13 December 2021
Electric Cars: Key Facts And Stats
The electric vehicle (EV) market is without doubt the hot mover in the motoring industry and despite the dual-turmoil caused by the pandemic and Brexit, EV sales have continued to thrive in 2021, to the point where it is undeniable that people are now switched on to this being the best time to make the transition to electric.
In line with this, November 2021 saw extensive market statistics released by nextgreencar.com, offering a comprehensive breakdown of how the EV market is growing in the UK. Here we will take a look at some of the headline stats to come out of this revealing study.
Increased EV sales
At the end of October 2021 there were 345,000 100% electric cars being driven on UK roads. If you add plug-in hybrid vehicles to this (PHEVs) then the total figure is 675,000. There is definitely an upwards trend to be highlighted here, because 2020 saw the biggest increase in EV take-up yet, with 175,000 new EVs registered, a 66% increase on 2019. And this huge growth is despite the major disruption of both COVID and Brexit.
Increased market percentage share for EVs
The motor industry was badly affected by those unpredictable trading constraints in 2020, but in terms of market share, we can see that EVs were affected less than any other vehicle segment, and this has continued through 2021. The market share of new EV registrations (both 100% electric and PHEVs) grew from 13% in January 2021 to 23% in October 2021. This of course coincided with the recent fuel crisis, where people frantically queuing up for fuel in forecourts realised that driving an electric car and charging from the comfort of your own home, could avoid all this. This increase in market share is not a recent trend though. In 2015 EV sales represented just 1.1% of annual new car sales, but this is now up to 17% (YTD) on an annual basis, with more results to come before 2021 is complete. This not only reflects the increase in demand for EVs, but also the decrease in demand for petrol and diesel vehicles.
The best-selling EV brands in the UK
For many years the Nissan Leaf was the best-selling 100% electric car, and to date it has accumulated 31,450 sales in the UK. But in the last five years this has been overtaken by the Mitsubishi Outlander, which now has 40,400 UK sales. However, this is a PHEV, so while it is great for reducing emissions, the Leaf still sits proudly as the most popular 100% electric vehicle in the UK.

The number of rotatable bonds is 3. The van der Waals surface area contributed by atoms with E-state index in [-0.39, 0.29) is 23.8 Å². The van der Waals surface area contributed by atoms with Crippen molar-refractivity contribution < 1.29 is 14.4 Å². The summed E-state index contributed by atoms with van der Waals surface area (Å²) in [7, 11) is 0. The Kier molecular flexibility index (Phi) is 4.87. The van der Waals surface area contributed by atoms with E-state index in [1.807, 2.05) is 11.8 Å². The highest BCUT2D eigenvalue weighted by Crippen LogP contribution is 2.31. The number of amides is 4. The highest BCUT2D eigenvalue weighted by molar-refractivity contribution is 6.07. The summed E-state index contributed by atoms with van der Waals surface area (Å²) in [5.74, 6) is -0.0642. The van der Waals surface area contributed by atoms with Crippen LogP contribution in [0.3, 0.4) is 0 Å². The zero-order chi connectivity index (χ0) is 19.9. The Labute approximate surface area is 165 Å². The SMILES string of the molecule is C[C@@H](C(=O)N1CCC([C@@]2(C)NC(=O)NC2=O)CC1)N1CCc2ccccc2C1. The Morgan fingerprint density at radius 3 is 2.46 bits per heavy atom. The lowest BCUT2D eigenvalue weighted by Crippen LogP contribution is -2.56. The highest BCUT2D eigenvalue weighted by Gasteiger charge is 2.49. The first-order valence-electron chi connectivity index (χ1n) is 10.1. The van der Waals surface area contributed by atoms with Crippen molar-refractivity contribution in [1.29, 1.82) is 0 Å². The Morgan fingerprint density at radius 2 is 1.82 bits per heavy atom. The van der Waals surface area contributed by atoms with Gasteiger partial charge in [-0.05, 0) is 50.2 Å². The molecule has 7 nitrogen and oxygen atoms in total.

That said, in terms of 2021 EV sales, the Tesla Model 3 is comfortably the best-selling EV of the year, with 9,000 sales compared to its nearest challenger, the Nissan Leaf with 3,000 units sold. Overall, while the Leaf is still the best-selling all-electric car it has some serious challengers to its throne. Most of the major manufacturers are now concentrating all their development on electric cars, and sales-wise the BMW 3300, the Volvo XC90, the BMW i3 and the Renault Zoe are all closing in on the Leaf’s all-time crown in the UK.
Improving the EV charging infrastructure in the UK
Of course the EV boom would be nowhere without a corresponding investment in electric charging infrastructure, and this also points towards EV sales and market share % increasing further over the next decade. The nextgreencar.com figures claim there to be 26,863 public charge points in the UK at the end of October 2021 (which includes on-street chargers, shopping/leisure centres, motorway services, workplace chargers and dedicated charging hubs) and considering most people still charge their EVs at home, this is quite an impressive improvement in the national EV network and the convenience of EV drivers being able to charge.
The split of charge points can be broken down to 15,000 fast charging points (offering 7-22kW of charge), 6,500 slow charging points (offering 3-5kW charge), 4,000 rapid charging points (offering 25-99kW charge) and 1,300 ultra-rapid charging points (offering anything over 100kW of charge). This means people have more and more choice as to where and when they can stop to charge, at their convenience, and coupled with developing technology improving battery range in terms of mileage, this all points to the electric revolution gathering an unstoppable pace.
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